An independent review ordered by the Public Service Commission has found Kentucky Utilities and Louisville Gas and Electric’s customer service falling short of what is expected. The report was released today. The review found that satisfaction with the utility’s customer service has steadily declined since 2008, and that call centers around the state aren’t meeting internal goals for answering calls quickly.
An estimated 17.4 percent of people in Kentucky were living in poverty in 2010, and 17.5 percent had no health insurance, according to preliminary U.S. Census data released Tuesday. Nationally, 15.1 percent of people were in poverty and 16.3 percent lacked health insurance during 2010. Changes in the state's poverty rate and health insurance coverage rate from the previous year were not statistically significant, said Jason Bailey, director of the Kentucky Center for Economic Policy. For a family of four, the poverty line is an annual income of $22,314 or less for a family of four.
Humana is adding 200 customer service jobs to the Medicare sector of its downtown Louisville headquarters. Despite the company’s 2010 cuts of nearly 1,500 positions certain sectors have seen growth, said John Brown, vice president of Humana’s Medicare service operations.
Calhoun and Perdue Grain are partnering to reopen the old Peavey elevator in Hopkins County in time for the fall harvest season. This development will cut costs for many farmers, who were faced with trucking grain to elevators in Henderson and Hopkinsville. Alan Lutz, co-owner of Calhoun, said work is continuing this week to prepare the facility to begin accepting corn on Thursday.
The new zipline at the Evarts Trailhead in Baileys Creek, named Black Mountain Thunder, is set to open Thursday. Members of the Harlan County Outdoor Recreation Board Authority describe the opening as a “soft opening.” “We start off soft to get some money rolling in. We will have a grand opening in October,” said board member Ken Crider. Visitors will be taken on a twelve-lines-long zipline tour that takes them along the mountainside and across the valley. A tour for a group of 10 is expected to take about two hours.
The man who wants to reopen the Kentucky Kingdom amusement park says he’s close to securing nearly $29 million in private funding for the effort, but time is running out for state and local governments to finalize their commitment. Kentucky Kingdom was shut down early last year after its previous operator, Six Flags, declared bankruptcy.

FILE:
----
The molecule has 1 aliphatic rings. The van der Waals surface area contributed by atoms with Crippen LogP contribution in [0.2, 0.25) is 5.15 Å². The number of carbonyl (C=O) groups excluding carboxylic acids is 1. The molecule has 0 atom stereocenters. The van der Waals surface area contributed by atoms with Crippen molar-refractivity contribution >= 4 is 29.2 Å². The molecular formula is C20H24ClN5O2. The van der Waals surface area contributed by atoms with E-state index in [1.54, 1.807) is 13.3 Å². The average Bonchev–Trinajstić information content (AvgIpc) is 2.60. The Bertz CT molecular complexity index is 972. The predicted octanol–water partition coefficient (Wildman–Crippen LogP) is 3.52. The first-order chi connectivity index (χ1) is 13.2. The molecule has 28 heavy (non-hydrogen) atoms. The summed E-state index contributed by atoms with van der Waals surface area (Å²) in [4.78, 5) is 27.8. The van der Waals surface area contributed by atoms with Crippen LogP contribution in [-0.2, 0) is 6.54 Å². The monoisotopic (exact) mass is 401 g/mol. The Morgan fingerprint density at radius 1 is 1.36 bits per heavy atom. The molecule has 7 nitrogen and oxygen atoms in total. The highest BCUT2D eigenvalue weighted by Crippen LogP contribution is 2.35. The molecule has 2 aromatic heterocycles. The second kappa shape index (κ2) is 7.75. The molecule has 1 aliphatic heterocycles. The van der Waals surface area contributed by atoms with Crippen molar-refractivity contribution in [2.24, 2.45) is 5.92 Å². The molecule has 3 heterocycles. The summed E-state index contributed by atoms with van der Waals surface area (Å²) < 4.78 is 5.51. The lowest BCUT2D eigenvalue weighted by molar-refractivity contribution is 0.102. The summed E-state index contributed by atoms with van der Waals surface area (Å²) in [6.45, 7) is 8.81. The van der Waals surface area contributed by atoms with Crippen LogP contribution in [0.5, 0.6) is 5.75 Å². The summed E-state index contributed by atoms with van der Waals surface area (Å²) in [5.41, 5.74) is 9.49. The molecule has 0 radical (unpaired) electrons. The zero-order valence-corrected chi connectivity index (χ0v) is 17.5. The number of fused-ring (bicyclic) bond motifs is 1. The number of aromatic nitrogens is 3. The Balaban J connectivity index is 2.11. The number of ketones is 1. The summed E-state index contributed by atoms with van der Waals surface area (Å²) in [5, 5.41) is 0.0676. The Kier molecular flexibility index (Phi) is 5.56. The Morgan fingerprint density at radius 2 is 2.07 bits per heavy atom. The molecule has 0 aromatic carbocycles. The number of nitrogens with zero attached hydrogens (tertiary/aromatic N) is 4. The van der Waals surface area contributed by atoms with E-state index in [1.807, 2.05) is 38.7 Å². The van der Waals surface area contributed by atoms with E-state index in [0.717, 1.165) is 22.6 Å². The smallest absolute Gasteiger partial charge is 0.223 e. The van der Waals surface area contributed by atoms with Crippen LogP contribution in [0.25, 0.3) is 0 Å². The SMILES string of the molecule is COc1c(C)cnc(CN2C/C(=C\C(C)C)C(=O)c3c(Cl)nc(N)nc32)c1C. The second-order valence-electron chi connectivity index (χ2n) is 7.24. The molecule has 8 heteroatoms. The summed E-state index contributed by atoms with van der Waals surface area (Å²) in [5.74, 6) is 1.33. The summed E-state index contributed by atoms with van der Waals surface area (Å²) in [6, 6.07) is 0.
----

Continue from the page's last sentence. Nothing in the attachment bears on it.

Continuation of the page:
The first million-dollar horse has been sold at Keeneland’s 68th Annual September Yearling Auction. Mandy Pope of Whisper Hill Farm bought a filly by Unbridled’s Song for $1 million. The auction attracts international crowds to bid on and purchase yearlings, who are at their peak sale price in September. The 13-day auction has more than 4,300 horses cataloged this year, but that number is less than previous years, said spokeswoman Julia Balog. Demand dialed down in 2008 because of the economy and breeders focused on more desirable horses, she said.
Third District Congressman John Yarmuth has called the White House to discuss the Sherman Minton Bridge closure. “We have no idea at this point the extent of the repairs that would be needed or even if the bridge can be repaired,” says Yarmuth. “There’s a chance this is going to require a significant expenditure of money and that could require congressional action.” Yarmuth says the bridge’s effect on the local economy is too large to ignore. He’s talked with Senate Minority Leader Mitch McConnell as well.
The Better Business Bureau is reminding University of Kentucky students, especially those new to the area, to stay vigilant when it comes to offers that sound too good to be true. Tech savvy college students may think they're immune to scams, but Heather Clary, a spokesperson for the Better Business Bureau of Central and Eastern Kentucky says the young, as well as the elderly, can be taken for a ride.
Georgia Clemons is only 5 feet tall, but she cuts quite a figure: pastel suit, black high heels, hair coiffed and a twist of pearls around her neck. But she is standing behind the front counter of Georgia's Service Center, a circa 1963 filling station and auto repair shop at the corner of Lexington's Nicholasville Road and Malabu Drive. She owns the place, and she runs it seven days a week.